Vagabond: the story of Charles Sanger

By Bernard Slattery, Doug Ralph and Deirdre Slattery 

The Tale of a Bush Hermit


He was dashing, amiable and charismatic—but one thing he found it hard to bear was the company of others.


Lots of people argue about our forests, but very few Australians actually live in them.

One of the last to do so in Victoria was a dashing but baffling character named Charles Sanger, who lived as a hermit in the Fryers and Upper Loddon Forests for nearly fifty years till his death in 1953.

Sanger led a rumbustious youth, and did three terms in Pentridge before retiring to the forest in 1916.

Journalists called him the ‘Fryers Bushranger’. It was a gross exaggeration: he never threatened anyone with a gun, and though he carried an old rifle, he once assured a policeman about to arrest him, ‘It won’t go off.’

His last brush with the law involved an extraordinary struggle with a police officer in the main street of Taradale in 1914. The battle ended as a farce when Sanger’s trousers fell down, and he was overpowered as he tried to get himself in order. 

Before that he had been the subject of numerous sensational stories. In the guise of a ‘semi naked madman’ he had held up police on Middleton Creek.  He was questioned after someone tried to blow up a house in Kangaroo Flat; and he was wanted for the murder of an old age pensioner nearby in Sunrise Gully. In 1911 police scoured the ranges from Mount Alexander to the Fryers Ranges looking for him without success, amid rumours that he had an armoury of weapons, and was threatening to shoot any policeman who came near him. 

All the serious charges against him were flimsy, and were abandoned.  He served three terms in Pentridge, but for petty crimes:  theft of a ham, a bicycle, a pair of boots, and other small items. He was a strange and charismatic vagabond, seen by the Bendigo Advertiser as ‘a man of fine physique, with sunburnt features and an even row of white teeth which show plainly when he smiles.’ The Mount Alexander Mail described him as ‘graceful as an antelope…a first class shot and good distance bicycle rider.’ When the police were hunting him he was supported by people in the Mount Alexander region who believed he was innocent of most of the charges levelled against him.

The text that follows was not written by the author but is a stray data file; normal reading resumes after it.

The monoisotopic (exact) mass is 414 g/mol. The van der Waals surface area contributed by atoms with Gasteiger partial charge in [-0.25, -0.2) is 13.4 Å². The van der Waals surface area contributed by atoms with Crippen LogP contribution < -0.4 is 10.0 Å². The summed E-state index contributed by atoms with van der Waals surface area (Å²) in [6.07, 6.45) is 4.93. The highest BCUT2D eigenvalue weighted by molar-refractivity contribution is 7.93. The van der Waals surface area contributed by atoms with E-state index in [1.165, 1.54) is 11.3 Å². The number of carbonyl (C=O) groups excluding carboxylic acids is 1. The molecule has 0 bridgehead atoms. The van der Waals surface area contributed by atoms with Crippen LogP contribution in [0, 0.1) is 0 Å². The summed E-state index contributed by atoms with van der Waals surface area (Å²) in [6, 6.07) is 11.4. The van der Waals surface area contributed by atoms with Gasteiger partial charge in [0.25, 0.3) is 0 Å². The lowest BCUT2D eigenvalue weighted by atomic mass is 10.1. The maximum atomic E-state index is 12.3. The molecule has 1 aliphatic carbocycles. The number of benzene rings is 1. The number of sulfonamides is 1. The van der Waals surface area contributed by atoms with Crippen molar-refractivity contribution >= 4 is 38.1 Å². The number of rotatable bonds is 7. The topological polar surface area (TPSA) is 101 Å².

He lived alone in the forest for fifty years, surviving by prospecting, cultivating little gardens, and robbing honey trees.  He even found time to conduct a tantalising romance and a brief marriage which could not survive his solitary bush ways.

Some said he was mad. Certainly intelligent observers remarked on his eccentric way of life and his cheerful lack of concern about the prospect of imprisonment. They dismissed madness as the problem, but tried, without success, to pin down what it was that prevented Sanger from ever adapting to ‘normal’ society.

The Sanger story is folklore in the Fryers district. The first person to put it on paper was William MacDonald, a Porcupine Ridge farmer, who wrote a brief account of Sanger’s life in the 1970s. It is remarkable how much MacDonald’s seven page typescript, based on memory and local stories, tallies with the documented facts. In trying to explore and expand on Sanger’s story, FOBIF researchers found themselves repeatedly returning to MacDonald’s version. We were intrigued by his guesswork, provoked by the occasional mistake in his version, but most of all touched by his evident sympathy for his strange subject.

The MacDonald family have been farming the Ridge near Mount Franklin since the 1850s, and the present members of the family say they can’t hear the sound of the boobook owl without remembering tales of the lonely bushman, wandering along the edge of the farms, imitating the bird as he walked. This in itself is a touching testimony to the fact that human and natural history can intersect, and the sounds of nature take on cultural meaning.

Sanger was respected and liked by those who came across him. His story is also the story of the changing bushlands of the declining gold era, and of a tolerant rural community which accepted this strange man as one of their own.

A detailed account of Sanger’s life, including a brief forest history of the Mount Alexander region, is found in Vagabond: the Story of Charles Sanger published by The Friends of the Box Ironbark Forests:  RRP $15. It is available from Dymocks Bendigo, Stonemans Bookroom Castlemaine, Castlemaine Information Centre, Paradise Books Daylesford, and other outlets.


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